Causality modeling using network edge orienting (NEO)

Causality modeling was performed as described in [61], [62]. Briefly, NEO is an R function designed to orient the relationships between genetic markers, gene expression traits and clinical traits [37]. NEO utilizes the fact that all cellular information begins with DNA and therefore, the many possible relationships that can exist between DNA variation, gene expression and clinical traits can be distilled to three. The three relationships (or models) are: 1) causal – flow of information goes from DNA to gene to BMD (gene's expression is causing the change in the trait); 2) reactive – flow of information goes from DNA to BMD to gene (gene's expression is reacting to the change in the trait) and 3) independent – DNA variation affects both traits independently. NEO uses structural equation modeling to estimate the probabilities for each of the three relationships. The log10 ratio of the causal model probability relative to the next best model probability (of the two remaining) is then calculated. This ratio (referred to as the LEO next best or LEO.NB score) quantifies the relative likelihood that a gene's expression is causal for a trait such as BMD. Simulation studies have demonstrated that single marker LEO.NB scores above 1.0 are highly suggestive of causal relationships [37].

Analysis of human GWA data

The mouse homologs for human genes nearest the most significant SNP for all genome-wide significant associations identified in [38] were identified. A clear homolog was identified for 57 associations. The module membership for each of the 57 genes was then determined. Enrichment p-values for each module were calucated by randomly selecting×genes, where x is the number of genes in a given module, out of the 30,264 unique genes used to generate the network. This was repeated 10,000 times. The number of randomly selected genes that overlapped the GWA set in each random selection was then recorded. The enrichment P-value was calculated as the number of times (out of 10,000) the overlap equaled or exceeded the actual number observed for each module. An enrichment P-value corrected for the 21 modules (0.05/21 = 0.0023) was deemed significant.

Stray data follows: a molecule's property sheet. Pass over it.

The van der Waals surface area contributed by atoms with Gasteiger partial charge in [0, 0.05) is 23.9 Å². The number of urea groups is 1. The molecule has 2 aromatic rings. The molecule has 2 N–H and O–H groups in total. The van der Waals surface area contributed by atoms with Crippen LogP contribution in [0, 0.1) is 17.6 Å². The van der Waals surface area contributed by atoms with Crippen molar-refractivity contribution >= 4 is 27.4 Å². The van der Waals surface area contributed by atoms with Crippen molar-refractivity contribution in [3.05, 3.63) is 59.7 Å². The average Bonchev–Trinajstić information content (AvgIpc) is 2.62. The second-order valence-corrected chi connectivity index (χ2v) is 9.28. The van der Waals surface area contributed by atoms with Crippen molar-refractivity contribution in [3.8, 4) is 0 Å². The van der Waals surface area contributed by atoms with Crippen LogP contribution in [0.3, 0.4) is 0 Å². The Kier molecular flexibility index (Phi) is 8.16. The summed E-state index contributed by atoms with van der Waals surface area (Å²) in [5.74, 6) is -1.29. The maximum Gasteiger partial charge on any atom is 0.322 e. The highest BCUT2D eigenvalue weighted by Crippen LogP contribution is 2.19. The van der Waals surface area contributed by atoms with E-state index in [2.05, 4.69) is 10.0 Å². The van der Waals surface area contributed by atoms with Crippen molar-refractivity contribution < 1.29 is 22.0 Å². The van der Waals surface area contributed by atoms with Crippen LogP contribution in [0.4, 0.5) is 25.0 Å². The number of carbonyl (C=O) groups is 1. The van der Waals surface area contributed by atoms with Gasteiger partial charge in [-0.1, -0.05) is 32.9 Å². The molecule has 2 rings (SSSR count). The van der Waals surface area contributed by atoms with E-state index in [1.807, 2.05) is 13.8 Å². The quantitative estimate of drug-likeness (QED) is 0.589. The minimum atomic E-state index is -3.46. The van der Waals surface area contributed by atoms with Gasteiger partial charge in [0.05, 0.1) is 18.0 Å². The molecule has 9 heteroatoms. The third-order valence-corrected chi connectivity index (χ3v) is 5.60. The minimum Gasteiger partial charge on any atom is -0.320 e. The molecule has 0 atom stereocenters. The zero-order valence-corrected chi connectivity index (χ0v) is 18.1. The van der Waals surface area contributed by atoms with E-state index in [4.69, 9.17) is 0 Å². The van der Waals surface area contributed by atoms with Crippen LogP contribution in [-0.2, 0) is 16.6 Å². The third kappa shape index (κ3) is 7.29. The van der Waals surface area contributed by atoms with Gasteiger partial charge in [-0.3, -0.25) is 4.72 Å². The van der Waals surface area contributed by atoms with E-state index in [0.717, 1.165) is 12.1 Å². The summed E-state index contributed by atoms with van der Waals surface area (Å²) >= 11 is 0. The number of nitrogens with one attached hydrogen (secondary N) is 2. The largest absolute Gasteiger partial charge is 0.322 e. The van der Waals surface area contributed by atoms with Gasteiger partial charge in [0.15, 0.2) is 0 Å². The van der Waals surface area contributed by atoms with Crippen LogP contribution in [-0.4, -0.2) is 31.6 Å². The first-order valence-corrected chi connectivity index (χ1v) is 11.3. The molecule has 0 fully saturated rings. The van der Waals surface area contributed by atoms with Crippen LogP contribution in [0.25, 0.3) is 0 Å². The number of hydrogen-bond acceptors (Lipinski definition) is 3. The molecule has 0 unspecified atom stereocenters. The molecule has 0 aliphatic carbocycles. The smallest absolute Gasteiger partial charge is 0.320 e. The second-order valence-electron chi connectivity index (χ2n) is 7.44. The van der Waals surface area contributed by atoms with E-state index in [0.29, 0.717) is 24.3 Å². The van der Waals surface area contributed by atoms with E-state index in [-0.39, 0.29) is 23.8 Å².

Isolation of pcOBs

Three to nine day old neonates from C57BL/6J breeding pairs (obtained from Jackson Laboratory, Bar Harbor, ME) were euthanized by CO2 inhalation followed by decapitation. The heads were sprayed with 70% ethanol and placed in sterile cold DPBS (Gibco). Using sterile instruments, the skin was removed from the skull, calvariae were removed and placed into sterile cold DPBS (Gibco). Harvested calvariae were then placed in sterile digestion solution (0.05% Trypsin-EDTA, 1.5 U/ml Collagenase P, MEM Alpha) and incubated at 37°C, with 120 rpm shaking for 15 minutes. Four digests were performed, the first being discarded. For the remaining three digests an equal volume of sterile plating media (DMEM, 10% heat-inactivated FBS, 100 U/ml penicillin, 100 ug/ml streptomycin) was added to each immediately following its collection and stored on ice. The fractions were combined, filtered through a 100 uM sterile vacuum filtration tube and counted.

Differentiation of pcOBs

Cells isolated from 4–6 independent groups of 3–9 day old neonates were plated into 6 well plates at 300,000 cells/2 ml sterile plating media (DMEM, 10% heat-inactivated FBS, 100 U/ml penicillin, 100 ug/ml streptomycin) per well. After 24 hours, confluent cells (Day 0) were washed 1× with DPBS (Gibco) and placed in sterile differentiation media (DMEM, 10% FBS, 100 U/ml penicillin, 100 ug/ml streptomycin, 0.1 M ascorbic acid, 1 M B-glycerophosphate). Every 48 hours thereafter cells were washed one time with DPBS (Gibco) and differentiation media replaced.

siRNA transfection of pcOBs